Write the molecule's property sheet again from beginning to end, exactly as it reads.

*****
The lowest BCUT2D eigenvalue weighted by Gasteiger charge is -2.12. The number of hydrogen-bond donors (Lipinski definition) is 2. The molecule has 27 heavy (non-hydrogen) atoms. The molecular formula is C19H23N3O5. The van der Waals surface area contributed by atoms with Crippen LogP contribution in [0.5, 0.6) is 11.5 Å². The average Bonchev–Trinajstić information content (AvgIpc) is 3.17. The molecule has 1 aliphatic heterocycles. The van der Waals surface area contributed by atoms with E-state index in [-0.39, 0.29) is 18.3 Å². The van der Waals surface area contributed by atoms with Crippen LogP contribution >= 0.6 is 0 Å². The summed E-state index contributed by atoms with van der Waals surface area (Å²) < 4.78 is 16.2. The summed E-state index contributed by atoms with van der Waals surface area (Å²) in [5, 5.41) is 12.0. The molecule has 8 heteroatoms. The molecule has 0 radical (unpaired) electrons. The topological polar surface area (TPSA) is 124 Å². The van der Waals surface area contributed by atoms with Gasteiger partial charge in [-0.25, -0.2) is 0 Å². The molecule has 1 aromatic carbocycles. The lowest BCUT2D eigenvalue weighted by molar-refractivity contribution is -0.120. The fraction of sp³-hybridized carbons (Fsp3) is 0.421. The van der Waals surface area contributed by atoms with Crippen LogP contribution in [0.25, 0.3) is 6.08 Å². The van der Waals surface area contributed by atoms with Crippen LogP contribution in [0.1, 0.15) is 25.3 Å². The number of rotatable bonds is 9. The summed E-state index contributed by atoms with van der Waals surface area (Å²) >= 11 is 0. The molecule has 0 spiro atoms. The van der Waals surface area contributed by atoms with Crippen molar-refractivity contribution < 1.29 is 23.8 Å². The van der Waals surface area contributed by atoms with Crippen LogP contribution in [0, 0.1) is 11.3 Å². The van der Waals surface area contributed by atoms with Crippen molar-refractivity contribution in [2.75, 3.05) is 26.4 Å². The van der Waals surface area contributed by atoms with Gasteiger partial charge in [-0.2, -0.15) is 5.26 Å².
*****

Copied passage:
The lowest BCUT2D eigenvalue weighted by Gasteiger charge is -2.12. The number of hydrogen-bond donors (Lipinski definition) is 2. The molecule has 27 heavy (non-hydrogen) atoms. The molecular formula is C19H23N3O5. The van der Waals surface area contributed by atoms with Crippen LogP contribution in [0.5, 0.6) is 11.5 Å². The average Bonchev–Trinajstić information content (AvgIpc) is 3.17. The molecule has 1 aliphatic heterocycles. The van der Waals surface area contributed by atoms with E-state index in [-0.39, 0.29) is 18.3 Å². The van der Waals surface area contributed by atoms with Crippen LogP contribution >= 0.6 is 0 Å². The summed E-state index contributed by atoms with van der Waals surface area (Å²) < 4.78 is 16.2. The summed E-state index contributed by atoms with van der Waals surface area (Å²) in [5, 5.41) is 12.0. The molecule has 8 heteroatoms. The molecule has 0 radical (unpaired) electrons. The topological polar surface area (TPSA) is 124 Å². The van der Waals surface area contributed by atoms with Gasteiger partial charge in [-0.25, -0.2) is 0 Å². The molecule has 1 aromatic carbocycles. The lowest BCUT2D eigenvalue weighted by molar-refractivity contribution is -0.120. The fraction of sp³-hybridized carbons (Fsp3) is 0.421. The van der Waals surface area contributed by atoms with Crippen LogP contribution in [0.25, 0.3) is 6.08 Å². The van der Waals surface area contributed by atoms with Crippen LogP contribution in [0.1, 0.15) is 25.3 Å². The number of rotatable bonds is 9. The summed E-state index contributed by atoms with van der Waals surface area (Å²) >= 11 is 0. The molecule has 0 spiro atoms. The van der Waals surface area contributed by atoms with Crippen molar-refractivity contribution < 1.29 is 23.8 Å². The van der Waals surface area contributed by atoms with Crippen LogP contribution in [0, 0.1) is 11.3 Å². The van der Waals surface area contributed by atoms with Crippen molar-refractivity contribution in [2.75, 3.05) is 26.4 Å². The van der Waals surface area contributed by atoms with Gasteiger partial charge in [-0.2, -0.15) is 5.26 Å².